Posts Tagged ‘brothers’

This has been a tough week for me, facing memories and old emotions, and some medical issues with family members. I didn’t think I had too much to smile about or share for Trent’s Weekly Smile.

Today is the anniversary of my brother’s death. Richard died on this day in 1989. I miss him so much. The anniversary has added to my depression today. I hesitated to post a picture on Facebook earlier, a picture of my brother and me. I think it’s the only picture I have that has both of us in it (other than old group family photos when we were children). I almost destroyed the photo when it was taken because I didn’t like myself in it. I’m glad I didn’t. I came across it at my mother’s house last year and I brought it home with me. I ended up posting it on Facebook, mostly to share with family.

My niece, Richard’s daughter, also posted a picture today, one of her and her kids visiting his graveside today. I mentioned that it made me glad to see that she takes her kids and she replied that they ask to go and even though they were not yet born when he died, they say they miss him. That made me smile. It made me happy that he has not been forgotten.

So that was my smile for the day. Maybe you will smile when I share the photo of Richard and me which was taken around 1976. It’s a camera shot of an old Polaroid so not great quality but maybe you’ll smile anyway.



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Note: This is probably the most difficult post I have ever written. It’s hard for me to go back and reread it so please excuse any typos or grammar errors.

It was November of 1982. I was the happiest I had been in a long time. My son was the source of that happiness. He was nine months old and was the light of my life.

Then the phone rang. It was Friday night, about 10. I didn’t think much of it being late as family often called at the end of the day. I picked it up and won’t ever forget the words. “It’s me, Carlos. I can’t talk but you need to sit down.”  I laughed at the sitting down part then he said it again, “Sit down Little Sister.” I did. I still had no clue but when he asked if I was sitting, I answered that I was, still clueless to what was coming. “David just killed himself. I have to go over there right now. The police and coroner are waiting for me. I have to go. I love you.”

That’s when the bottom fell out of my life.

I fell into depression for the first time in my life. I took care of the baby, kept in touch with family on the phone and I spoke to my brother’s widow on the phone every day. She would call me each day at the time my brother used to call her on his morning break from work. That was the time they got to talk about the kids and their lives without the kids being present. To get through that time,she would call me and we would spend the twenty minutes talking. It was good for me, too. We got each other through those first months.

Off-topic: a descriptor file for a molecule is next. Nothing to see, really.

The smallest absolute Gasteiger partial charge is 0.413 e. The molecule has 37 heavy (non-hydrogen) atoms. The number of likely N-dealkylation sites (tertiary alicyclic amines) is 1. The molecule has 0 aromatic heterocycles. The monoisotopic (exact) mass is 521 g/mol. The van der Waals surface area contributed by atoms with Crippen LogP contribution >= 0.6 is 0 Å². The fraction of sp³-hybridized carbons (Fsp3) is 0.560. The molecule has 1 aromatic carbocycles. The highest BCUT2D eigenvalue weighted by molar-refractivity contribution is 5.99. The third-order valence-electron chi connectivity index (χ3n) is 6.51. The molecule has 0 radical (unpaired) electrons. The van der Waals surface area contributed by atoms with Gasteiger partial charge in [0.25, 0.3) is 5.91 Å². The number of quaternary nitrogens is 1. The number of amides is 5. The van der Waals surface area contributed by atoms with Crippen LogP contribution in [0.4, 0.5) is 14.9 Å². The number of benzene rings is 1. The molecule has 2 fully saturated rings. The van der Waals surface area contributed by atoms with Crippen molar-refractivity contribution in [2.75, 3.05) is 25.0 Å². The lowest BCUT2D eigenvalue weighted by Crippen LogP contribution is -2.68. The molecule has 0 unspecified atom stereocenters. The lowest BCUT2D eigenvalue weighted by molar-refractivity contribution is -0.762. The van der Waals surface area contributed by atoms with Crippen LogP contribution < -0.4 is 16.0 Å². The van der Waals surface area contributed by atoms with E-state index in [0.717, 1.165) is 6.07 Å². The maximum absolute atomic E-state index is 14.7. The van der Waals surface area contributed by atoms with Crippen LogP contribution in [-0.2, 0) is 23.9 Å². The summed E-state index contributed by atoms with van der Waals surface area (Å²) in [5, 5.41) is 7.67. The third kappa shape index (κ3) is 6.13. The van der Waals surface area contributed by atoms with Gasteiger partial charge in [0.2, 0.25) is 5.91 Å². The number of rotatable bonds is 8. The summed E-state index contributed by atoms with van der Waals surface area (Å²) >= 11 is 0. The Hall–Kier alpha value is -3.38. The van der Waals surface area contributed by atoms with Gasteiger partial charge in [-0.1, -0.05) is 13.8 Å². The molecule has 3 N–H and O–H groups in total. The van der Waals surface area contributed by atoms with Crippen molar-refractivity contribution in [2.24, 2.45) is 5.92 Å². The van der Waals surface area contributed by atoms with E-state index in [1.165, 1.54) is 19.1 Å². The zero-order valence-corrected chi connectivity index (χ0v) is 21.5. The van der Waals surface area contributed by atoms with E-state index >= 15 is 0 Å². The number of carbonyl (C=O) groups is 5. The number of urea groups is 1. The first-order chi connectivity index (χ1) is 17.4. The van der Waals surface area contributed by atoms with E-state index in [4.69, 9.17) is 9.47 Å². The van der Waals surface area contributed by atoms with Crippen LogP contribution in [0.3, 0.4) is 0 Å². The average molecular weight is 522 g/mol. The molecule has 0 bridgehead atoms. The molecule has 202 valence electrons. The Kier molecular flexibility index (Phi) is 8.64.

One afternoon, as my son and I waited for his dad to get home from work, the phone rang. The phone was in my husband’s office, just on the other side of the living room where my son and I were. I ran to get the phone, leaving Tony crawling on the rug in the middle of the room. Not thirty seconds after I picked up the phone, I heard a loud bang. I dropped the phone and ran around the corner. Tony was on the floor. Hid dad had just walked in the door and was standing in the doorway, his face ashen, his mouth open. We checked the baby. He was fine. He didn’t even cry. My husband said that just as he opened the door, he saw the baby pull himself up on the coffee table, lose his balance and fall. As he fell, his forehead hit the corner of the coffee table. He said he was expecting to see blood all over. There was nothing. Not even a scratch or a red mark on him.

We couldn’t explain it. My husband summed it up. He’s not one to believe in this sort of thing so it surprised me to hear him say, “Someone was watching out for him.”

It made me smile. I knew it was David. Several times in the previous weeks, I had heard the baby cry during the middle of the night and before I even pulled myself out of bed, the music box would start playing music and he would stop crying. There was no one to turn on the music box yet it played. Twice I had gone into the baby’s bedroom to find the rocking chair next to the crib rocking by itself.

A month or so had gone by since the baby had fallen and hit his head on the coffee table. My next door neighbor volunteered to drive Tony and me to the store. We got in her car and she asked me if my guest wanted to go to the mall with us. I said we didn’t have a guest. She asked if he had already left and I said we had not had any guests in months and no male guests in about a year. She shook her head and said, “But I saw him. He was in the window in the baby’s room. I saw him last night. I couldn’t sleep so I got up and wandered around the house. When I looked over there, I saw a man walking back and forth carrying the baby against his shoulder. He walked back and forth, back and forth.” I asked her to describe the man she saw and she described my brother, David. My husband was the only man in the house and he was a full foot taller than my brother and very thin. My brother was near 200 pounds.

Indeed someone was watching over him. And it brought a smile to my heart.